The New York City Department of Education reported earlier this week that less than half public school students are enrolled in hybrid learning, in which students take classes in school buildings two or three days a week.
Out of the city’s over 1.1 million public school students, 48 percent are returning to school buildings for instruction with the number of families requesting fully remote instruction for their children jumping by over 20,000, according to DOE data from Oct. 9.
“Look, I think when you talk about seven-plus months of parents of people being bombarded with news about COVID-19, of course, parents are going to be very careful,” de Blasio told reporters on Wednesday. “I think it makes a lot of sense that a lot of parents are going to bide their time, watch what’s happening, wait to see what happens, talk to other people that they know.”
But enrollment numbers are following a pattern. In mid-August, the DOE began releasing weekly updates on the number of students enrolled in the city’s hybrid learning model and those choosing to study fully remotely. Department officials reported that about 70 percent of public school students were set to return to school buildings in September and that only 304,880 students chose to continue fully remote learning.
Parents and teachers have taken issue with the department’s data claiming that it paints a distorted picture given the DOE automatically enrolled students in hybrid learning before classes began unless their families filled out a department survey choosing remote learning. Now, the department says that 525,520 students are enrolled in fully remote classes and that 24 percent of those students identify as Asian, 21 percent are Black, 39 percent identify as Hispanic and 12 percent as white.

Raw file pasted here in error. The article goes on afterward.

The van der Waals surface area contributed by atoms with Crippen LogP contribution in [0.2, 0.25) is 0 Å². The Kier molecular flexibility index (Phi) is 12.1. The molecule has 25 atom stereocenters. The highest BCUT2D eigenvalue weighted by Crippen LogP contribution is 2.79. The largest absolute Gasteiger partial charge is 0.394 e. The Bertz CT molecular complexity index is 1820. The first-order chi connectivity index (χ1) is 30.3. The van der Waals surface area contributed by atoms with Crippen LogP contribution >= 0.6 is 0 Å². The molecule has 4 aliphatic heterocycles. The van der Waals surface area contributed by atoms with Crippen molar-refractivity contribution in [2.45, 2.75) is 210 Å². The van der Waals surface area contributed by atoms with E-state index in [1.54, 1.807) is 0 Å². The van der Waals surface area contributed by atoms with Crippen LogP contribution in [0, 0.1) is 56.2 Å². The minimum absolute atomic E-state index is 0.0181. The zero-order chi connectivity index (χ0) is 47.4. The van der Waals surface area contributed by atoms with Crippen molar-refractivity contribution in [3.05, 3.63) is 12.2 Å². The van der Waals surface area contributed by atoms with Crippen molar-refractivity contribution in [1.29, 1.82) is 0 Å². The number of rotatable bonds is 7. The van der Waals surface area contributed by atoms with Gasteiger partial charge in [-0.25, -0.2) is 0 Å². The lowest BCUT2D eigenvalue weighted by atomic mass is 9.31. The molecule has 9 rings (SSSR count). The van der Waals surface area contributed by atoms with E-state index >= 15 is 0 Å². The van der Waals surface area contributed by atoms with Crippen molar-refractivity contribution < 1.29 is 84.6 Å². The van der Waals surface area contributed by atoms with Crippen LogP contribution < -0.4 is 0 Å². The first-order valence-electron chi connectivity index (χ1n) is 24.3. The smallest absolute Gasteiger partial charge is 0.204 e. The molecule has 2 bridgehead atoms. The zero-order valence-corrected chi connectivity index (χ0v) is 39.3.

Every week the number of families choosing fully remote for their children goes up by the thousands to no surprise to many parents and teachers. Trust in the city’s ability to safely open schools has steadily diminished among many school community members due to city officials’ opaque answers on staffing, class instruction, personal protective equipment supplies and school air quality.
Some believe that those numbers will continue to rise now that the city has had to shutter some schools again because of COVID in some Brooklyn and Queens neighborhoods.
Here is the latest enrollment breakdown by district:
|District||% Remote Learning Requested||Economic Need Index|
This story originally appeared on amny.com.